Nu jazz is so pure: Ben Shirken on electronics, John Bemis on drums, Kevin Eichenberger on bass, Ryan Easter on trumpet, vox by me, and rotating various keys players. Our record is coming out Jan 2023. Playing with these guys has got my chops up, they’re all so damn talented and teach me so much. I’m less afraid to SING and be melodic now. Regular practice is a purge; an exercise in mindfulness and communication. It feels like we’re doing something new. I feel I can talk about more nuanced topics than in my other work; more sentimental, (always personal), sometimes more meta. I can be someone else, and more genuinely find myself again that way.
What do you collect?
Recommendations-whether that be for music, books, movies. My own thoughts (again, notes app). Shoes. My friends’ merch. Items from traveling. Playing cards I find on the street.
Do you have a pre-show routine?
Not really. I don’t ever play drunk (I’ll have a drink or two) or high (when I smoked weed). I don’t like to have dairy or be too full before shows. There’s been a lot of shows I bind with tape, but a lot of times I’m just like “fuck it.” I don’t do warm ups.
What does screaming in a musical context mean to you?
I think it’s a sound, that you have to find your own pocket of either harmony or contrast with the rest of the music. I used to need to feel real pain about each lyric and song, get into the full mindset, and commit fully to the role for every performance; an exorcism of a specific pain. But now it’s more of a language and state of being I’ve developed vocabulary for, the aforementioned being a given condition for.
How would you characterize the scene(s) you are part of in New York, and do you ever see yourself leaving the city?
There are a lot of scenes in NY and they all overlap somewhere. For all the shortcomings (like all scenes) I am extremely lucky to be here; people are really ahead of the curve all the time (for better and worse). Sometimes it trips us all up: too many layers of irony and everything has already been understood so much that it can often devolve into confusion, or loss of a sense of meaning. It’s still one of the best places in the world to be trans, even though it still sucks sometimes. I’m really hopeful about all the younger people who are onto some new shit right now (200+ bpm queer chaos).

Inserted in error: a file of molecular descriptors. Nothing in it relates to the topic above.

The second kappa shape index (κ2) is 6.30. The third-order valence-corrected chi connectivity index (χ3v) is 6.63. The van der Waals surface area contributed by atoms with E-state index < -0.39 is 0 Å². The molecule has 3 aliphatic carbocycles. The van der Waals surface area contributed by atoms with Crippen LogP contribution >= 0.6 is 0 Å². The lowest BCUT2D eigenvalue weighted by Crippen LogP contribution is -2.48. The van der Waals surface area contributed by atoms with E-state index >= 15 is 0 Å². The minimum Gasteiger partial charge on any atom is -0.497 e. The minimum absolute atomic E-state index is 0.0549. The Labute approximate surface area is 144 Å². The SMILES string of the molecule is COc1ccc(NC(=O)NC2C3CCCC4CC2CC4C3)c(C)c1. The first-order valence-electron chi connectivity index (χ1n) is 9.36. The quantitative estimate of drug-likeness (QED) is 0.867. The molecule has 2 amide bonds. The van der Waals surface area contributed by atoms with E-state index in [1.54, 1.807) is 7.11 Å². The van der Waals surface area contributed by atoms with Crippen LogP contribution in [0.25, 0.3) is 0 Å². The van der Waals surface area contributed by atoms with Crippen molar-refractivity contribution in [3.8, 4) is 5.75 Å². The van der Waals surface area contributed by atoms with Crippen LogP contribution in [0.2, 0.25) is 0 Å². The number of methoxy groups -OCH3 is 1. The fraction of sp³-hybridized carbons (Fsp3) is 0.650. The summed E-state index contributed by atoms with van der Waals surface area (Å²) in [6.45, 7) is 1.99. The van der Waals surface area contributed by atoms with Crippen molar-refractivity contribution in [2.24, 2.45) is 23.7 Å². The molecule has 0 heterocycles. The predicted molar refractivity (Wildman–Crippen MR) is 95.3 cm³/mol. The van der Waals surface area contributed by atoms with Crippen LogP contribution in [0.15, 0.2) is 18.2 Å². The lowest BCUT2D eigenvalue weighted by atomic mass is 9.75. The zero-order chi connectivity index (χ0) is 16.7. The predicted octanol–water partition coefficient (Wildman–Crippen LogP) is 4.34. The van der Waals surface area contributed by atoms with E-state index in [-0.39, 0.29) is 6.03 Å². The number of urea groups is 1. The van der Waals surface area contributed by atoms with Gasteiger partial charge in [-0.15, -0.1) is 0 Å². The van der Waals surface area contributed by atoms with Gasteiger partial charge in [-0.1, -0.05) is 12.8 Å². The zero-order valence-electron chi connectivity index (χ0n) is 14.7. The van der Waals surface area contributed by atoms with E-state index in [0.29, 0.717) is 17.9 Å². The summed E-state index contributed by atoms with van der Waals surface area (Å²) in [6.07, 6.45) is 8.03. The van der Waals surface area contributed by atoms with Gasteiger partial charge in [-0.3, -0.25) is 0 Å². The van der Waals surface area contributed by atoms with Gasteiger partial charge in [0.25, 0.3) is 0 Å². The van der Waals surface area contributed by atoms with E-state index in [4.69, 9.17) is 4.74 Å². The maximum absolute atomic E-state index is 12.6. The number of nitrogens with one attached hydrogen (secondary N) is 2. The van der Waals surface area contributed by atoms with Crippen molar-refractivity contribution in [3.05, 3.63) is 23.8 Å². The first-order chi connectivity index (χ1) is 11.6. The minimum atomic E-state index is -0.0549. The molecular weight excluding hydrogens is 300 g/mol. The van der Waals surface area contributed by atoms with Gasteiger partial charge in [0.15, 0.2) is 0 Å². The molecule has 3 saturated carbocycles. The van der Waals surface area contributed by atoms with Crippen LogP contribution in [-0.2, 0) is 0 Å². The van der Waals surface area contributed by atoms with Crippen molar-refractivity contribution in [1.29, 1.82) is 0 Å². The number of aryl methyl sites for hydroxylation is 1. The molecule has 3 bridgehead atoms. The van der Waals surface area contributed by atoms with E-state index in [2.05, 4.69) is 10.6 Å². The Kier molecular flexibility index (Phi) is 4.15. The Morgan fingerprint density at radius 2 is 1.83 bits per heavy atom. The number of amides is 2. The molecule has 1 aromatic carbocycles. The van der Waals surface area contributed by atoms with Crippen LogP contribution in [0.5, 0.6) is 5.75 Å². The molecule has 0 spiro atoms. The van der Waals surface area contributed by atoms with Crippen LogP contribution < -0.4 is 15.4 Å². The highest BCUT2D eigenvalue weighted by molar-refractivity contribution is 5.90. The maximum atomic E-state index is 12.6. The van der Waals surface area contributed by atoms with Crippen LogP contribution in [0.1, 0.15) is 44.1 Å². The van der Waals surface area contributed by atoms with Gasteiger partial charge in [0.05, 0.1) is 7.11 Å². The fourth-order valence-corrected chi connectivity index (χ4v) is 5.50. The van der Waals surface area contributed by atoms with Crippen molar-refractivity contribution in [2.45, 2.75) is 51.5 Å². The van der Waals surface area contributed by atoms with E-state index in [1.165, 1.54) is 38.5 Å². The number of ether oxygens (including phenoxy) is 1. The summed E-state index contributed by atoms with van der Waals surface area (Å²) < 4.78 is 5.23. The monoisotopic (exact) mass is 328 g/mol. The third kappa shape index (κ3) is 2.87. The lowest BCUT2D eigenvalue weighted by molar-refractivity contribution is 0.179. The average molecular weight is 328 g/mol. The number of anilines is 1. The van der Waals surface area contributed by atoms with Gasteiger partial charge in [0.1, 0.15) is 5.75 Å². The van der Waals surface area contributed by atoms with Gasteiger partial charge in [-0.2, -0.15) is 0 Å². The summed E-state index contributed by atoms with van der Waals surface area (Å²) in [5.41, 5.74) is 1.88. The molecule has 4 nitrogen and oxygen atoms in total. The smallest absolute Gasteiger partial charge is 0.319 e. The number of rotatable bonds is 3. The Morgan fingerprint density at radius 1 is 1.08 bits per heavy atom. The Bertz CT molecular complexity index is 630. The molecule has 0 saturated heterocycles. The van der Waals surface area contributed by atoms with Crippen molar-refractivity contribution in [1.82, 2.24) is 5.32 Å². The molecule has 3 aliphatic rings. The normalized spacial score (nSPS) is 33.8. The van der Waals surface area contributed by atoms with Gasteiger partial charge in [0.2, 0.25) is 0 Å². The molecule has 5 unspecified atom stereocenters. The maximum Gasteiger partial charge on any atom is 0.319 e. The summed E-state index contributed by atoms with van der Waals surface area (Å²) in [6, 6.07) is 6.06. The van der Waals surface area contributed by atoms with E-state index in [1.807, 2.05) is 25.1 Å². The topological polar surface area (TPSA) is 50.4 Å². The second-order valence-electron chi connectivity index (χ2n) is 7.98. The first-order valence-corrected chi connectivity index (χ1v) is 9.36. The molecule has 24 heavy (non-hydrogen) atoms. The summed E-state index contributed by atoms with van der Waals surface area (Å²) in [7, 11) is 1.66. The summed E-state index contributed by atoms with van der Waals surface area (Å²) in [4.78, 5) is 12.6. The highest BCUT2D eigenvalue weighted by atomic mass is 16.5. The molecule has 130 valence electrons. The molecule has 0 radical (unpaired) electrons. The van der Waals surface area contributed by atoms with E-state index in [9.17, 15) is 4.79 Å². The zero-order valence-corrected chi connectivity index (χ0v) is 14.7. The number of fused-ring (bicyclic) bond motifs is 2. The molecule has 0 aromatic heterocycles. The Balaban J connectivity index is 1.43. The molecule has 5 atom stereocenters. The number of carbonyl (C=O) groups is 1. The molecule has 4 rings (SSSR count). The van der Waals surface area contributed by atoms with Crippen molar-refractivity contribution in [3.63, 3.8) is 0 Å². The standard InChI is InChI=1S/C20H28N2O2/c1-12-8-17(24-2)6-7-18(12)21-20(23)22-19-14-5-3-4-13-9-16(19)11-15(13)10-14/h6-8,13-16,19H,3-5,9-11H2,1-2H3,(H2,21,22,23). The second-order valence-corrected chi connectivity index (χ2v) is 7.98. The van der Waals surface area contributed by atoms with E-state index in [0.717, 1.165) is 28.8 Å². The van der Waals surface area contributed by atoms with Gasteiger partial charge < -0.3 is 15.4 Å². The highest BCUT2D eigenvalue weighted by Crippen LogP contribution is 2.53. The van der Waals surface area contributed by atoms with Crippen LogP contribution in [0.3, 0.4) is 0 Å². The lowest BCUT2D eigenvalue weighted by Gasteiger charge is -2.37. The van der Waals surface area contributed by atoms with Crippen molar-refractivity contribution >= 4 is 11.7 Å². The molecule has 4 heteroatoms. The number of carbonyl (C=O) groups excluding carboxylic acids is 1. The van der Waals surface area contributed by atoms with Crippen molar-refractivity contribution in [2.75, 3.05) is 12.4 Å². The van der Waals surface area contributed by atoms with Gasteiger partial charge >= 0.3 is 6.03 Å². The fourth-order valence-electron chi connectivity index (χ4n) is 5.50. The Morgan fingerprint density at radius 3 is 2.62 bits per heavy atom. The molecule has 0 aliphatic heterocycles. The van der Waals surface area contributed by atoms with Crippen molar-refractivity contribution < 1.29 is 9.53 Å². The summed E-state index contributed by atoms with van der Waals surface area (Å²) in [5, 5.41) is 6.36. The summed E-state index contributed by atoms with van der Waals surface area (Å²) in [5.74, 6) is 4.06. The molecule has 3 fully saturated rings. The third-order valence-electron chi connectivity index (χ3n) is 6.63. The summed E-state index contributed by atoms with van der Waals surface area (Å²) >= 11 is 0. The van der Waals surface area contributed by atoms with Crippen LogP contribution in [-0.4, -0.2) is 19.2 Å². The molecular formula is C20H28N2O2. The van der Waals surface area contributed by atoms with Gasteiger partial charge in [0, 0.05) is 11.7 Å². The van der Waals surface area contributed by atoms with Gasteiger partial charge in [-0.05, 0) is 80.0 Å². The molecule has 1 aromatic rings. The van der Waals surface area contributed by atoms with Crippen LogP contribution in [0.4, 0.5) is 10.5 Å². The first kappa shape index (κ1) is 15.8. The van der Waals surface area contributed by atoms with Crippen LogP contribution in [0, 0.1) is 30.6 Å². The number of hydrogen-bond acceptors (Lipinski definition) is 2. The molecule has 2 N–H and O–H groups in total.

What’s your dream collaboration?
for Nu Jazz to play with Irreversible Entanglements. Probably to do vox on a Venetian Snares track or something like that.
How do you want your audiences on to feel after seeing any one of your shows?
I guess I don’t want any one to do anything (really usually don’t like musicians who tell the audience what to do); but reactions I am humbled by are when people tell me how cathartic it was for them, or when someone says some version of “I really needed that,” or “this helped me through a hard time in my life” or “you made me feel comfortable about my tits,” (people have said that one a lot, lol). The ideal reaction is the POT protest, of course!
You also have a Solo project, called Guido; What’s the story behind the name and how do you feel about working solo vs. in a group?
Guido, like I’m Italian-American from Queens, lol. Probably the one ironic name I’ve ever chosen (it’s not really ironic), because irony isn’t real. And yea, I’m way more timid about playing alone (at least in my head). I love playing with other people so much; I think it’s way more interesting to watch a conversation. But I do love to produce too, which people don’t see as much of from me.
Do you have any upcoming shows, projects, or otherwise that you can share with us?
Nu Jazz record is coming out in January 2023!! And I’ve been working on a ton of new music for my main bops with a variety of producers I admire so much (Manapool, Gehena, RXM reality, Swan Meat, Hatechild., Dani Rev, to name a few). It’s been incredibly fun and inspiring.
Interview Conducted by Milo Christie